THE ART OF REVENGE – FROM PORTLAND’S ART SCENE TO REALITY TV (MAYBE)

 Originally published in The Oregonian – December 11, 2010

The sawed-off head of the My Little Pony doll came in a handmade box, with crimson string that was knotted into a bow on top.

I was at a hotel bar waiting for an interview. When the box showed up instead it seemed pretty, yet sinister, too. What could be inside?

One reason for trepidation: The guys who sent it were the proprietors of a Portland-based company called Revenge for Hire.

Also worth noting: This same pair had just shot the pilot episode of a reality series about their antics.

And there’s more.

Read the rest here.

JAY CUNNINGHAM: PORTRAIT OF THE ARTIST AS A VICTIM OF HIS OWN PERFECTIONISM

Jay Cunningham on the threshold of his secret world

 Originally published in The Oregonian – January 1, 2011

In Jay Cunningham’s paintings, the things that don’t fit matter the most.

It’s the shiny gold key in the hand of the monkey who smiles cryptically as he unlocks a wooden door. It’s the golden crown on the table next to the man watching his toddler play with a toy dinosaur.

And it’s the detached expression of the young man peering away from the mother bird feeding her two babies in a vine-tangled tree.

That’s the picture that gets to Jay Cunningham’s mother, Sharon Vanderzanden, since she knows that the young man in the foreground is her son. The birds represent her family back when her two boys were navigating what Jay calls “the crucible” of their childhood.

Crucibles can do the darndest things. When he was young, the Milwaukie-reared Cunningham retreated into his room, where he projected himself into the wide-open world of crayons and paper. Brushes, canvas and pigment came later, then art school. Then a shockingly fast rise to the upper ranks of Portland’s most prominent artists.

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JEFF ALAN’S WEIRD JOURNEY FROM THE RFK ASSASSINATION THROUGH SEVERAL IDENTITIES, WIVES PLUS ALSO A THRIVING CAREER AS A TV NEWSMAN IN THIS MODERN AGE WHILE ALSO BEING LEGALLY DEAD

alan2(Originally published in The Oregonian, 2009)

Jeff Alan says, finally, that it’s all true.

That Jeff Alan isn’t exactly his given name. And that the Social Security number he has used for most of the past 23 years isn’t exactly his either.

The former news director at KOIN (6) acknowledges he abruptly left his family in Los Angeles in 1986 and has since been distant from his three daughters. So distant that his ex-wife, the mother of his two youngest, had her vanished ex-husband declared dead in 1993.

That’s all true. So is the part about Alan being at the Ambassador Hotel, perhaps just steps behind Sen. Robert F. Kennedy, when Sirhan Sirhan shot Kennedy in the early hours of June 5, 1968. It’s true Alan had a thriving career in television syndication during the 1970s and early ‘80s before reinventing himself as a TV news anchor and executive. He worked at stations across the country the next two decades, wrote a pair of books (“Responsible Journalism” was one), taught broadcast journalism at the University of Pittsburgh and appeared on CNN and MSNBC as a media expert.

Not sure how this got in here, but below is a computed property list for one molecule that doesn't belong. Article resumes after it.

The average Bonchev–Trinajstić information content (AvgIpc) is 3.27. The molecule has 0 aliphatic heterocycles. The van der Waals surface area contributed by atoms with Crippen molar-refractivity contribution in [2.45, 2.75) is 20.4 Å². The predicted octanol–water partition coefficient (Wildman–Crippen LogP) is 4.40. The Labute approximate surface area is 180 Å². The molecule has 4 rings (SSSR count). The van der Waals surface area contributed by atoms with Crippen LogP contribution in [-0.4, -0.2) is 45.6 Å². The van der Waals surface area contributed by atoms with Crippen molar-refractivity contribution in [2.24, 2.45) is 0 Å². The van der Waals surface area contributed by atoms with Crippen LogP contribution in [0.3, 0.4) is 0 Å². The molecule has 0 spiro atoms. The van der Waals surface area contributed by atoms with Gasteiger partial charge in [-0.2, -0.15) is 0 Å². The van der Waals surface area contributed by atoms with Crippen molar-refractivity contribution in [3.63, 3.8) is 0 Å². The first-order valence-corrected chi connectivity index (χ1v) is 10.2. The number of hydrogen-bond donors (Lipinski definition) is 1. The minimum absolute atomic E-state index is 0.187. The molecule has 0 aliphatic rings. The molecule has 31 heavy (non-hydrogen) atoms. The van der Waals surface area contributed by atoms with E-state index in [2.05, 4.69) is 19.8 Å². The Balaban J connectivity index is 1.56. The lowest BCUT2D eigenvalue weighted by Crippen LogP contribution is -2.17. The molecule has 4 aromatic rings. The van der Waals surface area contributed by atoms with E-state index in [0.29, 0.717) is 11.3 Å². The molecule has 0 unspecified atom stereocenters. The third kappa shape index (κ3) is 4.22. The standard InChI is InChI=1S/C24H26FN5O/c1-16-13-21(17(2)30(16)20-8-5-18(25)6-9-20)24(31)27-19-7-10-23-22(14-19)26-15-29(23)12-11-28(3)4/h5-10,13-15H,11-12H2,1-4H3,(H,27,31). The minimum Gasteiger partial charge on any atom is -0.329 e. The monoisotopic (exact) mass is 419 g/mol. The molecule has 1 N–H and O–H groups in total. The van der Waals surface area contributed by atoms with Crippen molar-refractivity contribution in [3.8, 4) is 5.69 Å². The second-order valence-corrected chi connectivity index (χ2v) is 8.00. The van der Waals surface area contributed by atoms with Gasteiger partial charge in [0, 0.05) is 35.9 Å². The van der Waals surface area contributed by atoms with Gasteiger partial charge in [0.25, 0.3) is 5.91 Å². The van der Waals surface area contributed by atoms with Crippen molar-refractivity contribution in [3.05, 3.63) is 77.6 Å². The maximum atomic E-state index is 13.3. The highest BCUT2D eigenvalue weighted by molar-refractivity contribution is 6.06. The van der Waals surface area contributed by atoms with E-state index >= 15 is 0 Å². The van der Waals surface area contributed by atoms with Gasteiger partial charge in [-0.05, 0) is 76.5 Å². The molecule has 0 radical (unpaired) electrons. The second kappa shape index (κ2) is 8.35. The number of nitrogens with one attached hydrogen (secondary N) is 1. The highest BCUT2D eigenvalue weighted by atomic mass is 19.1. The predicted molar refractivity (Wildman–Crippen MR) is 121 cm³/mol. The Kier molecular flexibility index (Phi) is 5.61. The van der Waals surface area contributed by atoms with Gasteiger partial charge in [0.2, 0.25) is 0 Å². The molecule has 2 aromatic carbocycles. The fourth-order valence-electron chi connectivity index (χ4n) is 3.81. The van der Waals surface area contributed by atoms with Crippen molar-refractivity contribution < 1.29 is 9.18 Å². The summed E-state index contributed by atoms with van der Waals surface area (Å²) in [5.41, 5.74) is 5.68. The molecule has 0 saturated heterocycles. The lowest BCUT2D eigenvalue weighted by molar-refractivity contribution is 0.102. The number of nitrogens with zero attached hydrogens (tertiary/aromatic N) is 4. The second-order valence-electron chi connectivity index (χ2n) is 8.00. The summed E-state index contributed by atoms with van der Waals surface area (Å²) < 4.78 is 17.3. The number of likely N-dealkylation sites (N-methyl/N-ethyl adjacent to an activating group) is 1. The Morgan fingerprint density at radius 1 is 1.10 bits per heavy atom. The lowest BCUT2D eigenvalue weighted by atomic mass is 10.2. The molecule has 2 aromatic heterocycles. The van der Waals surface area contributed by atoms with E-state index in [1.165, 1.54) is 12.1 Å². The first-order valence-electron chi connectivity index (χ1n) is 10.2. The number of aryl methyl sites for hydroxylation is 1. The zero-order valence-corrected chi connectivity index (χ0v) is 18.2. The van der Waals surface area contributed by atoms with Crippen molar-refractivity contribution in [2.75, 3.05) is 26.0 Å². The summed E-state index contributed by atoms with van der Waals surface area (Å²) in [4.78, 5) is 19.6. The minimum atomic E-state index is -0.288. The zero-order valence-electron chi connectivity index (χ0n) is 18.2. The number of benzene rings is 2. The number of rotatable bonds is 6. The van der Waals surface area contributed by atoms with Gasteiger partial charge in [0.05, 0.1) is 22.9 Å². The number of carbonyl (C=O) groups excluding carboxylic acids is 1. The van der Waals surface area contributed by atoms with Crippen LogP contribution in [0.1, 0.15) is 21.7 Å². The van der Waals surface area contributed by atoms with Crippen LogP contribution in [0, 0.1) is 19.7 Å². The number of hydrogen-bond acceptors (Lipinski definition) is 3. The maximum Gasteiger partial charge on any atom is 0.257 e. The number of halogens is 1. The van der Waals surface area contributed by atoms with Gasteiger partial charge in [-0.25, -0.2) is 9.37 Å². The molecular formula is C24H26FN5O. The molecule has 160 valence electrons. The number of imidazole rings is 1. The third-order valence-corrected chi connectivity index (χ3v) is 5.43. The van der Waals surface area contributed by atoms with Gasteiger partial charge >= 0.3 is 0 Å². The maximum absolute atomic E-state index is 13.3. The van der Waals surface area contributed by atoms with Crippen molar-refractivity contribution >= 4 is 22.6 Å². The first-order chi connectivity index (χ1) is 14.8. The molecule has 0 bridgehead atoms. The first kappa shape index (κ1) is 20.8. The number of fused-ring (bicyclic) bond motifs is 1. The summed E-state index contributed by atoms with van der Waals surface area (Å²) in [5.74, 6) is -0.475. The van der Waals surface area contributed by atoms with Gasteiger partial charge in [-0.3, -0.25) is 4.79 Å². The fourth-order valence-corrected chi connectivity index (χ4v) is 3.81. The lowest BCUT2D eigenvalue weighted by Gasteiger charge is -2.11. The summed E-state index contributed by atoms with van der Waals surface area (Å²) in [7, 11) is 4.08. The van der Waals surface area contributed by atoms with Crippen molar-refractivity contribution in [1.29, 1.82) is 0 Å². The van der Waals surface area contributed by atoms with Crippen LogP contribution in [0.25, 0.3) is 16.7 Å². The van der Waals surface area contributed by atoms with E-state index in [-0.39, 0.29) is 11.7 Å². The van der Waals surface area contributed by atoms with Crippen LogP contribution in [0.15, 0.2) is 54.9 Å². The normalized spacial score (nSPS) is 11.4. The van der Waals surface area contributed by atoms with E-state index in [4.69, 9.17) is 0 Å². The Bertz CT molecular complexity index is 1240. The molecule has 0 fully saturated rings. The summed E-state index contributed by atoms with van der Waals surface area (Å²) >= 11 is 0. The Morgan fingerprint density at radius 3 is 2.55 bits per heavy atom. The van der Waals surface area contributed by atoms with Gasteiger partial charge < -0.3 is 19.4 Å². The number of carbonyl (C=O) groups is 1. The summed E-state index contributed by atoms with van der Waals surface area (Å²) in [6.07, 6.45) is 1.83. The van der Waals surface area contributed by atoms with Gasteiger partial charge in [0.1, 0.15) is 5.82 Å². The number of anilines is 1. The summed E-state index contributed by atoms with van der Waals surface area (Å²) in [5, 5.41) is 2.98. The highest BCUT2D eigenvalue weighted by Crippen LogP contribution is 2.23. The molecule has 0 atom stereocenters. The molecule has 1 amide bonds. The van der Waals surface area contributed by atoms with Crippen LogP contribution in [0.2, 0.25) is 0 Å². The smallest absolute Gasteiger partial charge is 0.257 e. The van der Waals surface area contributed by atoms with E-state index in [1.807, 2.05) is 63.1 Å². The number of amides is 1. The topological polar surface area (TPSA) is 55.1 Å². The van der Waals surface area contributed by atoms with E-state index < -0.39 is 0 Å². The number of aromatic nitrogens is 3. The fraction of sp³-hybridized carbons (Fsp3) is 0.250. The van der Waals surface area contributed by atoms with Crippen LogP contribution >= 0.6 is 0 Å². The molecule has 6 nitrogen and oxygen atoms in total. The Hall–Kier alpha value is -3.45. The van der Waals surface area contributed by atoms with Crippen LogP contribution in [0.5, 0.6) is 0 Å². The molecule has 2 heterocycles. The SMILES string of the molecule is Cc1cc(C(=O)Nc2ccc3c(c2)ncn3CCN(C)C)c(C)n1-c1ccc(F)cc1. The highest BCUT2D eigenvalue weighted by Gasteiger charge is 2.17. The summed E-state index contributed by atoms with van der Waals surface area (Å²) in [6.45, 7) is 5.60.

These things are real. So is the wrongful termination lawsuit Alan is pursuing against KOIN, and the investigation of potential fraud being weighed against Alan by the Social Security Administration’s inspector general.

Former KOIN news director Jeff Alan’s latest project has been to look into voter fraud for the Cascade Policy Institute.

Also true: A ruling by a probate judge in Michigan last week that echoes an Oregon judgement requiring Alan and his girlfriend, Patrice Bailey, to repay all charges to a credit card belonging to Bailey’s elderly mother, when she lived in their Portland home.

There’s more.

Alan has never denied owning multiple Web sites catering to people interested in the sexual practices known as BDSM (for bondage, discipline, sadism and masochism). It’s long-term research, he says, adding that the true focus and scope is, for the time being, a secret.

It almost certainly has nothing to do with his work for the Cascade Policy Institute, a conservative political think tank. That’s a campaign to root out Oregonians who might cast fraudulent votes by assuming the identities, and ballots, of people who are dead.

Which seems a bit ironic, given that Alan has, according to the Social Security Administration, been dead for more than 15 years.

Read the article here.